For today’s Millennial shoppers, content is key. These shoppers not only check their phones continually, they also generate their own content at a high rate!

What experiences do you want?

Group Activities and Discussion Questions:

  1. Discuss the different forms that experiential marketing can take.
  2. Show several examples: 29 Rooms: http://www.29rooms.com/
  3. Museum of ice cream: https://www.museumoficecream.com/
  4. Rose’ Mansion: https://www.rosewinemansion.com/
  5. Poll students: What has been their experience with pop-ups and immersive experiences?
  6. Divide students into teams. Assign each team a product, or let the teams select their own products.
  7. Have each team develop an experience for that product.

Source: Ramirez, D. (12 March 2019). Creating experiential that stands out in a crowded industry. Ad Week.

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Why are Prices Going Up?

Pricing is a very strategic part of marketing and planning. And, yes, price is also one of the four P’s and is usually referred to as a tactic. However, when an organization is setting strategic objectives, the price level is a critical factor that may be adjusted to help a company meet its objectives. However, raising prices can be difficult as consumers tend to balk at paying more for a product or service that they have had for years. Among companies raising prices are two affecting many college students: Netflix and Whole Foods.

In January, Netflix raised prices for its subscription plans by 18% to $13/month. The increase is intended to help Netflix cover increasing costs for original content and streaming services. Some of its highly-rated content includes “Bird Box,” “Stranger Things,” and “The Crown.” According to Netflix, it has 10% of all U.S. TV screen time, or a billion hours each day.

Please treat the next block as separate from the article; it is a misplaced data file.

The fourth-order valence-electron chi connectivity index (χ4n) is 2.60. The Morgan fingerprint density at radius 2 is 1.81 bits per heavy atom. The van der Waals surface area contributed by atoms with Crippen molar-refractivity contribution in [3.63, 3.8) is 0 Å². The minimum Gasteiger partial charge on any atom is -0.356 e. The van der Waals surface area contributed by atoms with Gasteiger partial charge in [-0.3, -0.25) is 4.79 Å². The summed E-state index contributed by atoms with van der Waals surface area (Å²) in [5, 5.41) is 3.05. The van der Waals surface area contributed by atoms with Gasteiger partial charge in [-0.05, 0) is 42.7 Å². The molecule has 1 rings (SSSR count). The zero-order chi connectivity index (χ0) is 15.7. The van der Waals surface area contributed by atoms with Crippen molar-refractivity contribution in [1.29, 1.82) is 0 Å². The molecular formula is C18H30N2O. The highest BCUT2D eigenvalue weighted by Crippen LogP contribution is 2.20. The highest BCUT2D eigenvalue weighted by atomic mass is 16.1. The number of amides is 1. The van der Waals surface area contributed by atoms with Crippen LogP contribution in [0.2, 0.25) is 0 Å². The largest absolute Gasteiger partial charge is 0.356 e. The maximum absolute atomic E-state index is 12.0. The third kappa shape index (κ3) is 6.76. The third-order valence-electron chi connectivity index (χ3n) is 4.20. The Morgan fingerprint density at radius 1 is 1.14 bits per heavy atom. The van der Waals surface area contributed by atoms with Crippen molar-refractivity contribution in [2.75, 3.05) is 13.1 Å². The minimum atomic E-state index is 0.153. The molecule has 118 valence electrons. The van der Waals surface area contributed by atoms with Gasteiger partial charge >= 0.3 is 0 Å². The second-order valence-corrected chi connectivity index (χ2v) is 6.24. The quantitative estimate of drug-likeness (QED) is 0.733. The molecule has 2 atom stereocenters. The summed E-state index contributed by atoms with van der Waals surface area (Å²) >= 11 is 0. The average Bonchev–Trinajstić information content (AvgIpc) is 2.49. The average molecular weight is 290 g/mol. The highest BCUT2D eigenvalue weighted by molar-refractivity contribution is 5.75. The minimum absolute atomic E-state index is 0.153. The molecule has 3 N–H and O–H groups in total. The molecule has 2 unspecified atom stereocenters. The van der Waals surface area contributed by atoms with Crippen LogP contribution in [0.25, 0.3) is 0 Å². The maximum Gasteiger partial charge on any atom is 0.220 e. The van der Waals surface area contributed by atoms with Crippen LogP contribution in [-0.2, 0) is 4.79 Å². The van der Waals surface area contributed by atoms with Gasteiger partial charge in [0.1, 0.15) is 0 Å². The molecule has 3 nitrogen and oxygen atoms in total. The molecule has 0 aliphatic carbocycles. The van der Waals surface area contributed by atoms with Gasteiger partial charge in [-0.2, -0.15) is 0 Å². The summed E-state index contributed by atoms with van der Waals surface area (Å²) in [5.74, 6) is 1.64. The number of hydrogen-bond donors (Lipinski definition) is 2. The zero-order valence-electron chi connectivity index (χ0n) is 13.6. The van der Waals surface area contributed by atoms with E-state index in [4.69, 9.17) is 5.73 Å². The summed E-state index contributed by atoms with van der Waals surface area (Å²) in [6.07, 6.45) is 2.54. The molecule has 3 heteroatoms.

In February, Whole Foods raised prices on hundreds of its products in order to cover increasing costs of inflation, including transportation, ingredients, and more. The price increases range from a few cents to several dollars, depending on the product and manufacturer.

Is it worth the price?

Group Activities and Discussion Questions:

  1. Question students: Why are Netflix and Whole Foods raising prices? How does the price increase fit into the company’s strategy? What environmental factors should be considered?
  2. Show a video about Netflix price increase: https://mashable.com/video/netflix-raises-prices/?jwsource=cl#tzDtP.YOImq1
  3. Discuss the six steps for pricing (determining objectives, estimating demand, determining cost/profit relationships, select price level, set list price, and make adjustments).
  4. Discuss the various pricing models in class: demand-oriented, cost-oriented, profit-oriented, and competition-oriented.
  5. Divide students into groups and have each group work on any/all of the six steps.
  6. When setting the price level, assign each team a different model to use (demand-oriented, cost- oriented, etc.).

Source: Ad Week, Wall Street Journal, other news sources